G Scale Model Train Forum banner

1 - 10 of 10 Posts

·
Premium Member
Joined
·
451 Posts
Discussion Starter #1
What if a Class I railroad decided to try to save money by going narrow gauge, just like their 1890's counterparts?

What would a Class I railroad in CWR look like at only 24" gauge?

High Point NC, March 18, 2009:



Yeah, yeah, I know. I know.

Matthew (OV)

PS: Taken today, out the window of my truck, in the rain, with a cell phone, so yeah, not gonna win the photo contest.
 

·
Premium Member
Joined
·
371 Posts
"What if a Class I railroad decided to try to save money by going narrow gauge, just like their 1890's counterparts?"

I'm guessing they would discover exactly what their 1890 counterparts discovered: the whole "save money by reducing the width between the rails" concept is nonsense.
 

·
Premium Member
Joined
·
4,297 Posts
Where NG saved money was in initial construction, they were simply cheaper to build, cheaper to equip but otherwise the operating costs were pretty similar, coal is coal ya know.

NG had advantages in rough terrain that allowed the trains to venture into the narrow canyons of places like Colorado, but it still cost alot to build those lines, just not as much as a standard guage would have required.
 

·
Premium Member
Joined
·
371 Posts
They saved money by building to lower standards: narrower rights-of-way (as narrow as 15 feet, compared to 100 for the average standard gauge), steeper grades, poor or no ballast, ties that were too far apart, rail that was very light, cars that were very small, and not capable of carrying very much. Some narrow gauges tried to get by with 12 lb rail, normally used only for streetcar lines.

Don't get me wroing, I love to model narrow gauge; all that baling-wire-and-chewing-gum is what makes it interesting. But by and large, they were lousy investments. Virtually all of the ones that made money were eventually converted to standard gauge.
 

·
Premium Member
Joined
·
451 Posts
Discussion Starter #5
I didn't mean to start a war. The double track main line is being put back in through North Carolina, having been removed in the 70's, as a "cost saving" measure. THe idea is to remove the various bottlenecks, and allow more and faster traffic. The ties and tie plates are down, and the CWR laid out ... this week, they're moving it into place. Behind me, on the other side of the crossing I'm on, the machine is moving the rail out onto the plates and spiking it.... but in the photo, you can see the rails not yet positioned, and it looks for all the world like narrow gauge track..... which is why I was trying to make a humorous caption for the photo.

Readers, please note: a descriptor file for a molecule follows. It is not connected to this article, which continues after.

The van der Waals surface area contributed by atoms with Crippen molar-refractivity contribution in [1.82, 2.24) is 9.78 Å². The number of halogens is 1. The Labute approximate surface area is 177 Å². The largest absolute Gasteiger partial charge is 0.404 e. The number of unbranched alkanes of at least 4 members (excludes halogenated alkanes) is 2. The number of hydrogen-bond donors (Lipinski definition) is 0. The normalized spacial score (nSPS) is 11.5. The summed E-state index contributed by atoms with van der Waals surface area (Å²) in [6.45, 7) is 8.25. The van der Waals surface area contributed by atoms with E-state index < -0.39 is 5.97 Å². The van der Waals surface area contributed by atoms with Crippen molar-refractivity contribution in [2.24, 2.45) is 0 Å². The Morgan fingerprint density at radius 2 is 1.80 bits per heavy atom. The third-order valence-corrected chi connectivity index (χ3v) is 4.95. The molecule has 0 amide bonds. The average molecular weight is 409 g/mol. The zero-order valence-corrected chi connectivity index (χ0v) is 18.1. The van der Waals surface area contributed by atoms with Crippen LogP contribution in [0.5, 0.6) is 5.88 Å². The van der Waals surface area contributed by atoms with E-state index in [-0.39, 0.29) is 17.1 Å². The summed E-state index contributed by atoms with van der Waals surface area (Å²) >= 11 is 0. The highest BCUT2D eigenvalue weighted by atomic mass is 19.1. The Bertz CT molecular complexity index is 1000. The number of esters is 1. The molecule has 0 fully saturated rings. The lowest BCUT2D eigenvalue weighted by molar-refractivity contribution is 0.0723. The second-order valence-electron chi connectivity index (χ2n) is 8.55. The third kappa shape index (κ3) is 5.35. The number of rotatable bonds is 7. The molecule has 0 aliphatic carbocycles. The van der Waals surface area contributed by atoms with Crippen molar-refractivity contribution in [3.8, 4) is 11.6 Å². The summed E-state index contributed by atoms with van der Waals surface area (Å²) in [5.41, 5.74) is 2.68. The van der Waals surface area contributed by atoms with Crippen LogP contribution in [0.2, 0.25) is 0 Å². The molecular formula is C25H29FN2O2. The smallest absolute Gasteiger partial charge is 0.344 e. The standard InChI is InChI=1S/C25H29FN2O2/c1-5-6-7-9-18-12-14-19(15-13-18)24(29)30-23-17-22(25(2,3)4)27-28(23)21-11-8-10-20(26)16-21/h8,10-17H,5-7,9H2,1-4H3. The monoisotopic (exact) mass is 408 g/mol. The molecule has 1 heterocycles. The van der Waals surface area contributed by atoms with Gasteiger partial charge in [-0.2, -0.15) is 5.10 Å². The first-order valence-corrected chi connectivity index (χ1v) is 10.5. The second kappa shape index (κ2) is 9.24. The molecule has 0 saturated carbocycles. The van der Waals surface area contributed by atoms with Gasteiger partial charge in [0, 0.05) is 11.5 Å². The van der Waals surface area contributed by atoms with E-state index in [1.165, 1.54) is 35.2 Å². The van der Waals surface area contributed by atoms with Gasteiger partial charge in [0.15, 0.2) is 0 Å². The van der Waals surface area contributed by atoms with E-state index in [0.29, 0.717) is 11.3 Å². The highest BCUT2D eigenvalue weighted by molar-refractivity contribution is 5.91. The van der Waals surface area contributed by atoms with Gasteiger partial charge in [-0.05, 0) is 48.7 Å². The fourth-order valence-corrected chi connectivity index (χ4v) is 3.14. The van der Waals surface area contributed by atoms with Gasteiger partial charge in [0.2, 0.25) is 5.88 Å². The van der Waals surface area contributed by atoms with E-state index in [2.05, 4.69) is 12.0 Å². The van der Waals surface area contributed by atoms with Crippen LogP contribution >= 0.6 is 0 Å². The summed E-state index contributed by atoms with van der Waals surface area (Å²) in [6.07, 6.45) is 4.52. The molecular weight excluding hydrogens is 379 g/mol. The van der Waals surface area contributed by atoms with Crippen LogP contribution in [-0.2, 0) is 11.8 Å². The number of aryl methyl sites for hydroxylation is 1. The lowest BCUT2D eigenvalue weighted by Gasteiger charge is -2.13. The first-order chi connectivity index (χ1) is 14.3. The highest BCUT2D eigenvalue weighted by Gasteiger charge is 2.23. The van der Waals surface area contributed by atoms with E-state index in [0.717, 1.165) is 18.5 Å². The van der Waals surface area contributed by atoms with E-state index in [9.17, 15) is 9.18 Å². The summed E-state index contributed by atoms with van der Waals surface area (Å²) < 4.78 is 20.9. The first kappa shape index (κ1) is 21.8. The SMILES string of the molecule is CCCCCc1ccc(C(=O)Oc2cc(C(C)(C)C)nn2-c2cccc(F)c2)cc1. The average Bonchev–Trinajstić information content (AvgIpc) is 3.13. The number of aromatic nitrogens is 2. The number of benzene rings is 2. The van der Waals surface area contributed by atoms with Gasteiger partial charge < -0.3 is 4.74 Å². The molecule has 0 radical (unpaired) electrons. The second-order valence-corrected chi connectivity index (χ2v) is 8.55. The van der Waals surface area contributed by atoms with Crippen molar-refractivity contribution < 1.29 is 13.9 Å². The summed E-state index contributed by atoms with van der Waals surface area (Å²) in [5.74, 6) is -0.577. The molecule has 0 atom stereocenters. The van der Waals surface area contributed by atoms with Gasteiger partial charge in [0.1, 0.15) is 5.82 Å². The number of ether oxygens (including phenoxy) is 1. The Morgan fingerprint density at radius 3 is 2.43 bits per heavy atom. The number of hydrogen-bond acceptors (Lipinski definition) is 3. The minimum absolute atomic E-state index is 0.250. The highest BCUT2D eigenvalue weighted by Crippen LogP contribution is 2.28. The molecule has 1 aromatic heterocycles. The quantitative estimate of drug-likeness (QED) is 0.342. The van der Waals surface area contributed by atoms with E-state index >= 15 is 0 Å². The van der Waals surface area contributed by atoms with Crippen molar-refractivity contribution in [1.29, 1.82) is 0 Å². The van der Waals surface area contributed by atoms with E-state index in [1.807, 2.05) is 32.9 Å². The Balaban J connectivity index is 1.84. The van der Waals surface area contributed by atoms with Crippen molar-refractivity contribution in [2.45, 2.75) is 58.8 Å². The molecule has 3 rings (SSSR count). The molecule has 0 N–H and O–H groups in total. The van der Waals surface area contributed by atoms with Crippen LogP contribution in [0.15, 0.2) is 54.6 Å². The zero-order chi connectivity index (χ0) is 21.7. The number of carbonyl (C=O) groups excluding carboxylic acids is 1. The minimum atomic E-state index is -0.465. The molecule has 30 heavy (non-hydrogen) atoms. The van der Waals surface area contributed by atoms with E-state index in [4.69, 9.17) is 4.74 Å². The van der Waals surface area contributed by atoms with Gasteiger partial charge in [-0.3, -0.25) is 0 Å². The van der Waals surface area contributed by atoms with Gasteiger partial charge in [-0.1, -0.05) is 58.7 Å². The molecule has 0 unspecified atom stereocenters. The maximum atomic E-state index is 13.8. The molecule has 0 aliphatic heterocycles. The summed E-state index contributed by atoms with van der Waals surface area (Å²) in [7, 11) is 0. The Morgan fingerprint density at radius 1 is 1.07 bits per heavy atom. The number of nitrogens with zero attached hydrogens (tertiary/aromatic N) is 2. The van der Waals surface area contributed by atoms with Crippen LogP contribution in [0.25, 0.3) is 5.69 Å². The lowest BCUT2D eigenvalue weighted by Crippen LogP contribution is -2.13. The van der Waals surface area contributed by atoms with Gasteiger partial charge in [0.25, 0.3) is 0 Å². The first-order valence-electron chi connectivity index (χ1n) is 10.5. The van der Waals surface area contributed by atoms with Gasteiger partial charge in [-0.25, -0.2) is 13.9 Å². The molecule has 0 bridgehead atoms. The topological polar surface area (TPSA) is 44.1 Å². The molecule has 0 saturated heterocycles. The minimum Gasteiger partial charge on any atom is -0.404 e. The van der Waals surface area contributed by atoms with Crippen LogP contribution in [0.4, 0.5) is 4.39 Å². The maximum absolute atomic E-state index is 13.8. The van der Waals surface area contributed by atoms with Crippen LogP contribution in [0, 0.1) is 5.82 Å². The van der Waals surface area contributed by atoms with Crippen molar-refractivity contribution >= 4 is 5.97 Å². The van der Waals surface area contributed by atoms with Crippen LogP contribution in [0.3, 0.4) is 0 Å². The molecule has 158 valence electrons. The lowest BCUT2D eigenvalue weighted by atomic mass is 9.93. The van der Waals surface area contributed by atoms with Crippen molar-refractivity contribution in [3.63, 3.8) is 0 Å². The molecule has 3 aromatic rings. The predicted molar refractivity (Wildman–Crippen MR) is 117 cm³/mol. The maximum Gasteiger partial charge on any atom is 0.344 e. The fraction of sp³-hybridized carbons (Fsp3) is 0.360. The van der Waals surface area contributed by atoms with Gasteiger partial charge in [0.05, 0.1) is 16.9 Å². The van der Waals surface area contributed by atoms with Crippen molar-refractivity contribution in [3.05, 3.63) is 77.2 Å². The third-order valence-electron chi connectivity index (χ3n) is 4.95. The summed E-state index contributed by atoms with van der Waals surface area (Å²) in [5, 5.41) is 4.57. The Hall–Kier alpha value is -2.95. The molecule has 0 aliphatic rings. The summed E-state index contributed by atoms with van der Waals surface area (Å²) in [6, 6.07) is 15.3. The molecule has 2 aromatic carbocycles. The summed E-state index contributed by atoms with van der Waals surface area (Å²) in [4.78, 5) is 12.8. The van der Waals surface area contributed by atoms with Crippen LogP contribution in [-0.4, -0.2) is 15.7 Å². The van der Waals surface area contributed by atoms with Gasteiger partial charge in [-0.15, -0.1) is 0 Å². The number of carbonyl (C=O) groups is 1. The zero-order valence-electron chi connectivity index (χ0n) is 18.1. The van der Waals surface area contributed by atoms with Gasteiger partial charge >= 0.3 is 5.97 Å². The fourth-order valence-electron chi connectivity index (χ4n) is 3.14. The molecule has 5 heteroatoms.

Geez.
 

·
Registered
Joined
·
150 Posts
Posted By astrayelmgod on 03/20/2009 9:16 AM
Don't get me wroing, I love to model narrow gauge; all that baling-wire-and-chewing-gum is what makes it interesting. But by and large, they were lousy investments. Virtually all of the ones that made money were eventually converted to standard gauge.




Once one gets away from the North and South American model there are several viable narrow gauge systems. The Rhätische Bahn in Switzerland was built to meter gauge standards not for economy, but because it was the only size that would fit in the mountainous terrain. Miles of tunnels including spirals, hundreds of stone viaducts and bridges all made for high construction costs.


One hundred and eleven years later it is still going strong with out any bailing wire or chewing gum in sight. 


Jack 
 

·
Premium Member
Joined
·
5,510 Posts
Posted By SlateCreek on 03/20/2009 10:49 AM
I didn't mean to start a war. The double track main line is being put back in through North Carolina, having been removed in the 70's, as a "cost saving" measure. THe idea is to remove the various bottlenecks, and allow more and faster traffic. The ties and tie plates are down, and the CWR laid out ... this week, they're moving it into place. Behind me, on the other side of the crossing I'm on, the machine is moving the rail out onto the plates and spiking it.... but in the photo, you can see the rails not yet positioned, and it looks for all the world like narrow gauge track..... which is why I was trying to make a humorous caption for the photo.

Geez.


I was wondering about it... looked mighty narrow for the size of rail. It is FUNNY! Thanks for the explanation... I never would'a guessed.
 

·
Premium Member
Joined
·
371 Posts
Matthew--

My apologies; the picture is so dark on my screen that I completely missed your point. All I see is sky, and some curvy gray lines.

Jack --
Yes, Switzerland, New Zealand, and many other countries have extensive networks of narrow gauge built to, and operated at, high standards. I was thinking about American narrow gauge, which was very much intended to be cheap, cheap, cheap.
 

·
Premium Member
Joined
·
2,144 Posts
Posted By astrayelmgod on 03/20/2009 1:14 PM
Matthew--

My apologies; the picture is so dark on my screen that I completely missed your point. All I see is sky, and some curvy gray lines.

Jack --
Yes, Switzerland, New Zealand, and many other countries have extensive networks of narrow gauge built to, and operated at, high standards. I was thinking about American narrow gauge, which was very much intended to be cheap, cheap, cheap.


Please add the railways of Japan and all of Southern Africa.

Six million passengers travel into and out of Metro Tokyo every day on a network of 'narrow gauge' tracks involving almost 200,000 rail operations.

Seamlessly, and keeping perfect timings.

Only the legendary Shinkansen trains run on 1435mm gauge track.

tac
http://www.ovgrs.org/
 
1 - 10 of 10 Posts
Top